MAINE, USA — The withdrawal of troops from Afghanistan is tough for veterans who served there, but also for veterans of all generations.
Veterans of all ages are weighing in on the U.S. troops withdrawing from Afghanistan. Many of them asking, 'was what I did worth it?'
"Questioning the decisions that you made while you were overseas, questioning why you were asked to do the things you were asked to do," Former Army Captain Joe Reagan, director of Military and Veteran Outreach at Wreaths Across America, said.
He wrote a letter reflecting on what this all means as a post-9/11 veteran.
"It's just bringing to the surface a lot of distress or memories of prior experiences they may have had," Captain Reagan said.
For veterans experiencing this, experts say to limit the amount of news you are consuming, and don't be afraid to reach out for help.
"The withdrawal on Afghanistan is having a huge impact on moral injuries that they struggle with," Hannah Longley with NAMI Maine said.
Moral injury, while not a formal diagnosis, Longley added is common in the veteran community.
It affects a person's moral belief system and when injured, can have an impact on the way someone sees the world and can lead to suicide attempts.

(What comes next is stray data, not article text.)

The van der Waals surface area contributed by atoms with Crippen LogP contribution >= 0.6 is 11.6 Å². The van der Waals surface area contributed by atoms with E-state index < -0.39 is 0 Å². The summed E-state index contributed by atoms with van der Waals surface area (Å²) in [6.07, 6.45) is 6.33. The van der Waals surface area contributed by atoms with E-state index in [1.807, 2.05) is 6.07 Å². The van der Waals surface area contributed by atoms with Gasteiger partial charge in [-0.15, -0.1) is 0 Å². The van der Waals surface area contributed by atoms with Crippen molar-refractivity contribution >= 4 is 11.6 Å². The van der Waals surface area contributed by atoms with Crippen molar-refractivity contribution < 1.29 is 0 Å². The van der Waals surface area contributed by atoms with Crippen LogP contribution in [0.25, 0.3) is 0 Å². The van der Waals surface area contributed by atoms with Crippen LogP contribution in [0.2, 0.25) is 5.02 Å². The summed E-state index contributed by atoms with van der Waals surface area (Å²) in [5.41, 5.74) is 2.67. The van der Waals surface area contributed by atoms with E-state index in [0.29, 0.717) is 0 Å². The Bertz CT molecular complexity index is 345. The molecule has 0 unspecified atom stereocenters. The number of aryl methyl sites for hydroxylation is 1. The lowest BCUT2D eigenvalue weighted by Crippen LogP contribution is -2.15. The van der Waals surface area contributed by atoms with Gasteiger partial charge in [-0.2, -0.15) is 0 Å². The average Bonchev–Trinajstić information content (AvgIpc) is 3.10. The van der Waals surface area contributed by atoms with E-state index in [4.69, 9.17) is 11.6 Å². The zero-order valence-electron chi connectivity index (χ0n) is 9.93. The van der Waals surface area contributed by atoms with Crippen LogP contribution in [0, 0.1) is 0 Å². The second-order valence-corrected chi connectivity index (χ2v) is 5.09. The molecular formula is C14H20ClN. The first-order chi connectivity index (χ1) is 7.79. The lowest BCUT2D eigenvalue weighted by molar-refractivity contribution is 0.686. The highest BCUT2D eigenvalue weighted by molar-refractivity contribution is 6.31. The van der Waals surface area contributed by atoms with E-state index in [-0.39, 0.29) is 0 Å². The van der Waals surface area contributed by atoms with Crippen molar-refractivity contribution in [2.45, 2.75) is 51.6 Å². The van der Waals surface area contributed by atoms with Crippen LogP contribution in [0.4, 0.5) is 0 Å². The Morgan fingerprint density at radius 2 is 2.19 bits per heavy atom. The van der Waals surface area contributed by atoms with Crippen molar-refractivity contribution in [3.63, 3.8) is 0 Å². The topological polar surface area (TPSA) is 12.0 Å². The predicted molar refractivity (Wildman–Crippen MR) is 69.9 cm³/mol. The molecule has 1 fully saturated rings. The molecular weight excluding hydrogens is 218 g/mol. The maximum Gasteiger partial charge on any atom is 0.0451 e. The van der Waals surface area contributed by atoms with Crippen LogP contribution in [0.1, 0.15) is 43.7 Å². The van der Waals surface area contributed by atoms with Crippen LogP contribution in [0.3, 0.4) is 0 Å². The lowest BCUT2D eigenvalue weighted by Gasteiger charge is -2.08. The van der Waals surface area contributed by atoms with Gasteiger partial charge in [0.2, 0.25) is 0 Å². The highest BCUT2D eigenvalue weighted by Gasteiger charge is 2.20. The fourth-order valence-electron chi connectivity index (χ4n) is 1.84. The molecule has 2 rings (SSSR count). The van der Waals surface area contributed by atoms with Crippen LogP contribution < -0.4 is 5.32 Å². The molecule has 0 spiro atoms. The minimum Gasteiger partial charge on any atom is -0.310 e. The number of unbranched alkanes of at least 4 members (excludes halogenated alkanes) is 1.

"When we think about how we navigate the world it's through that foundational belief system and so when that is challenged, or that is injured or that is fragmented we see it as an increased risk," she said.
Mental health effects when withdrawing from war are not a new concept.
"You can line up 20 veterans from Vietnam and ask them the same question and you're going to get 20 different answers," Retired Navy Commander David Patch said.
While there may be 20 different answers, Commander Patch said there was one emotion in common.
"I think we all felt, sad," he said.
When asked what he would say to Afghanistan veterans during this time, Commander Patch says he would thank them for their service and their sacrifice and encourage them to get help.